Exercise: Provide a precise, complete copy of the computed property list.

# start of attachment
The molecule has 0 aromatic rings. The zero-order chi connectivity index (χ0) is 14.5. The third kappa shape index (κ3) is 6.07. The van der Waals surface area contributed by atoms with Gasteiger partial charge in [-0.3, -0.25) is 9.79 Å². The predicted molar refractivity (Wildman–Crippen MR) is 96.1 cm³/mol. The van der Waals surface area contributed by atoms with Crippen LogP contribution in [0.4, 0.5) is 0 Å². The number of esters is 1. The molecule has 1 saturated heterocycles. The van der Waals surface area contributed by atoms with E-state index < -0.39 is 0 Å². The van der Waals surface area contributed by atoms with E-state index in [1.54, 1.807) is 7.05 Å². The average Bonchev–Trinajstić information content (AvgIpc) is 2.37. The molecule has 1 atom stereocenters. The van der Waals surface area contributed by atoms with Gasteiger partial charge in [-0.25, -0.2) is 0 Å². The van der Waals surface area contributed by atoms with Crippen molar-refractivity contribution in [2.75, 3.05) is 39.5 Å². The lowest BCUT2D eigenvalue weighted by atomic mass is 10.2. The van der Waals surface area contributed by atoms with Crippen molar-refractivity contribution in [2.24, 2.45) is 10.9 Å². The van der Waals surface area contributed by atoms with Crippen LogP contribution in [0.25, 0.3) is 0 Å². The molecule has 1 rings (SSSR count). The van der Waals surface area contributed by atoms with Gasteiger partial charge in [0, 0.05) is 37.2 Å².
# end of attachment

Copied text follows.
The molecule has 0 aromatic rings. The zero-order chi connectivity index (χ0) is 14.5. The third kappa shape index (κ3) is 6.07. The van der Waals surface area contributed by atoms with Gasteiger partial charge in [-0.3, -0.25) is 9.79 Å². The predicted molar refractivity (Wildman–Crippen MR) is 96.1 cm³/mol. The van der Waals surface area contributed by atoms with Crippen LogP contribution in [0.4, 0.5) is 0 Å². The number of esters is 1. The molecule has 1 saturated heterocycles. The van der Waals surface area contributed by atoms with E-state index < -0.39 is 0 Å². The van der Waals surface area contributed by atoms with E-state index in [1.54, 1.807) is 7.05 Å². The average Bonchev–Trinajstić information content (AvgIpc) is 2.37. The molecule has 1 atom stereocenters. The van der Waals surface area contributed by atoms with Gasteiger partial charge in [-0.25, -0.2) is 0 Å². The van der Waals surface area contributed by atoms with Crippen molar-refractivity contribution in [2.75, 3.05) is 39.5 Å². The lowest BCUT2D eigenvalue weighted by atomic mass is 10.2. The van der Waals surface area contributed by atoms with Crippen molar-refractivity contribution in [2.24, 2.45) is 10.9 Å². The van der Waals surface area contributed by atoms with Crippen LogP contribution in [0.25, 0.3) is 0 Å². The molecule has 1 rings (SSSR count). The van der Waals surface area contributed by atoms with Gasteiger partial charge in [0, 0.05) is 37.2 Å².